Jonathan Nieder <> writes:

> Junio C Hamano wrote:
>> Jonathan Nieder <> writes:
>>> +To disable interactive logins, displaying a greeting instead:
>>> ++
>>> +----------------
>>> +$ chsh -s /usr/bin/git-shell
>>> +$ mkdir $HOME/git-shell-commands
>>> +$ cat >$HOME/git-shell-commands/help <<\EOF
>>> +#!/bin/sh
>>> +printf '%s\n' "Hi $USER! You've successfully authenticated, but I do not"
>> Where in the sshd to git-shell exec chain is $USER variable set for
>> the user?  Just being curious if this is the simplest but one of the
>> more robust ways to get the user's name.
> That's a good question.  environment= in an authorized_keys file is
> obsolete, so USER generally represents the actual logged in user.
> That means the main way to base behavior on private key (letting one
> system user represent multiple people) is a gitolite-style command=
> wrapper that checks SSH_ORIGINAL_COMMAND.  In that setup, there is no
> reason to forward simple no-args "are you there?" requests to the
> git-shell, so we can forget about it here.
> So by the time we get to git-shell, most likely either
>  A) this is a generic system user, with a username like "git", and the
>     above example would insult the client with "Hi git!" or "Hi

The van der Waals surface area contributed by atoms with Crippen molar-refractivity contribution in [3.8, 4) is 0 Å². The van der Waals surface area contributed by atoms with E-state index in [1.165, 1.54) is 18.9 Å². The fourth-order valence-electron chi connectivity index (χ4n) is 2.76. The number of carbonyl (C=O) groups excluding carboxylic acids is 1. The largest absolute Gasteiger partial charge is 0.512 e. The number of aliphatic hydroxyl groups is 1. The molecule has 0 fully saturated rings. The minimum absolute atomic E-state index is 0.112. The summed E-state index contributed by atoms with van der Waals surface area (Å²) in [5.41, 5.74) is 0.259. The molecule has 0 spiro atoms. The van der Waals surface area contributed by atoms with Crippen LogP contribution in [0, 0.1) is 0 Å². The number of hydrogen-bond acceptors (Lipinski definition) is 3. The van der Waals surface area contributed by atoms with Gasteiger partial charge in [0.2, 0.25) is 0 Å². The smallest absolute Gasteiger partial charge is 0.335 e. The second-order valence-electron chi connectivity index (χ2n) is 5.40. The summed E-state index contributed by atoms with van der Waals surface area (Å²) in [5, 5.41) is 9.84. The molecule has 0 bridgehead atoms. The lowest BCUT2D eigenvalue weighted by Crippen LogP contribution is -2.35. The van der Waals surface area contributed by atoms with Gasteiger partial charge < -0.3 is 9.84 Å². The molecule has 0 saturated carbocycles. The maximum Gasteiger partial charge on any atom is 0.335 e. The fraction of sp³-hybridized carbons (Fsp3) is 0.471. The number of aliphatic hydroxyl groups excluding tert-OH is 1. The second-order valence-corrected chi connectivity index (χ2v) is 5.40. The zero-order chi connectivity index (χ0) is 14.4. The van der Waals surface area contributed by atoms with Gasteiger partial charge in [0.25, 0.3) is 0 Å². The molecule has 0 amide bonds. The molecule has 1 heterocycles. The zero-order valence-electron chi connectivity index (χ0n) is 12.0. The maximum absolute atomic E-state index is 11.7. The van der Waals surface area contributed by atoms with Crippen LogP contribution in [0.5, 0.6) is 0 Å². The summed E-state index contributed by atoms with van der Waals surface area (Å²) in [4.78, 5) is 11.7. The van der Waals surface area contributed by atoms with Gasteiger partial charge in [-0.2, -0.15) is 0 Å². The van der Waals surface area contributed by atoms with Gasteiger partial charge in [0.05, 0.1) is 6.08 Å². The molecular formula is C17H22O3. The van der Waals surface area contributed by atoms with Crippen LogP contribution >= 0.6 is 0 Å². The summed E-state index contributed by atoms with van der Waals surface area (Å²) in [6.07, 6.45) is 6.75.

>     project-x-git!"
> or
>  B) each person has a separate account on the system, perhaps to help
>     the admin to set filesystem permissions based on users and groups,
>     and the above would address the user by her normal name.

What return value getuid(2) would give us was not something I was
worried about.  Use of git-shell would be pointless if that does not
work to offer isolation between users.

I was wondering who would set the $USER variable based on the uid
assigned to the process during the remote login process and it is a
behaviour we can rely on across platforms.  It appears that when
coming over ssh, it is the ssh daemon that sets USER (and LOGNAME,
HOME, etc.) before running the login shell (session.c::do_child()
that is called from do_exec_pty() or do_exec_no_pty() in openssh).

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